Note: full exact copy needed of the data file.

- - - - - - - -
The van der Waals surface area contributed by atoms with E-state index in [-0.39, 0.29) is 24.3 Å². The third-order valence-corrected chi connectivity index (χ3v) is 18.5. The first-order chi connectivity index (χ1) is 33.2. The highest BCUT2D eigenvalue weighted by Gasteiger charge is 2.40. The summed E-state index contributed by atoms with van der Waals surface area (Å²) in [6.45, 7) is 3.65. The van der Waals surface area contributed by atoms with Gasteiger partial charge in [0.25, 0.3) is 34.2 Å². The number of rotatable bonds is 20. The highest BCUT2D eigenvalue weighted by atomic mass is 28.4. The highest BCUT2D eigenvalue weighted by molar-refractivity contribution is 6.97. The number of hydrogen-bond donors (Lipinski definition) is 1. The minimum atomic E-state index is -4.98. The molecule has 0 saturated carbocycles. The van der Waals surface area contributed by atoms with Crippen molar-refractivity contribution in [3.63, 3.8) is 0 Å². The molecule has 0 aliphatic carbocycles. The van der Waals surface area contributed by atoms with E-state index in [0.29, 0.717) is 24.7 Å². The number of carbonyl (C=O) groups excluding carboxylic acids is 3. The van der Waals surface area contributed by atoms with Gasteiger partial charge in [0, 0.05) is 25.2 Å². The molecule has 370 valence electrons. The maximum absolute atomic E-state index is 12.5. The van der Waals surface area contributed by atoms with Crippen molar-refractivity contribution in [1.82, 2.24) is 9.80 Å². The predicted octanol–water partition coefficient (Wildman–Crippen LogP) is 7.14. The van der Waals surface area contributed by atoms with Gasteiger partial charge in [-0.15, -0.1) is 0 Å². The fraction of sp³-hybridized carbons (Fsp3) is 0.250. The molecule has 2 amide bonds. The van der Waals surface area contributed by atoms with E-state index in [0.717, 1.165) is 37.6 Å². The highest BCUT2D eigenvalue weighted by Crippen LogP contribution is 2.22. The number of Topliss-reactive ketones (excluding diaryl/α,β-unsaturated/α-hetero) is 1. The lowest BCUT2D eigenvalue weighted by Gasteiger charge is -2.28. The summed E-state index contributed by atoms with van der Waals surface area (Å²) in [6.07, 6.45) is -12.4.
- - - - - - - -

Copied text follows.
The van der Waals surface area contributed by atoms with E-state index in [-0.39, 0.29) is 24.3 Å². The third-order valence-corrected chi connectivity index (χ3v) is 18.5. The first-order chi connectivity index (χ1) is 33.2. The highest BCUT2D eigenvalue weighted by Gasteiger charge is 2.40. The summed E-state index contributed by atoms with van der Waals surface area (Å²) in [6.45, 7) is 3.65. The van der Waals surface area contributed by atoms with Gasteiger partial charge in [0.25, 0.3) is 34.2 Å². The number of rotatable bonds is 20. The highest BCUT2D eigenvalue weighted by atomic mass is 28.4. The highest BCUT2D eigenvalue weighted by molar-refractivity contribution is 6.97. The number of hydrogen-bond donors (Lipinski definition) is 1. The minimum atomic E-state index is -4.98. The molecule has 0 saturated carbocycles. The van der Waals surface area contributed by atoms with Crippen molar-refractivity contribution in [3.63, 3.8) is 0 Å². The molecule has 0 aliphatic carbocycles. The van der Waals surface area contributed by atoms with E-state index in [0.29, 0.717) is 24.7 Å². The number of carbonyl (C=O) groups excluding carboxylic acids is 3. The van der Waals surface area contributed by atoms with Gasteiger partial charge in [0, 0.05) is 25.2 Å². The molecule has 370 valence electrons. The maximum absolute atomic E-state index is 12.5. The van der Waals surface area contributed by atoms with Crippen molar-refractivity contribution in [1.82, 2.24) is 9.80 Å². The predicted octanol–water partition coefficient (Wildman–Crippen LogP) is 7.14. The van der Waals surface area contributed by atoms with Gasteiger partial charge in [-0.15, -0.1) is 0 Å². The fraction of sp³-hybridized carbons (Fsp3) is 0.250. The molecule has 2 amide bonds. The van der Waals surface area contributed by atoms with E-state index in [0.717, 1.165) is 37.6 Å². The highest BCUT2D eigenvalue weighted by Crippen LogP contribution is 2.22. The number of Topliss-reactive ketones (excluding diaryl/α,β-unsaturated/α-hetero) is 1. The lowest BCUT2D eigenvalue weighted by Gasteiger charge is -2.28. The summed E-state index contributed by atoms with van der Waals surface area (Å²) in [6.07, 6.45) is -12.4.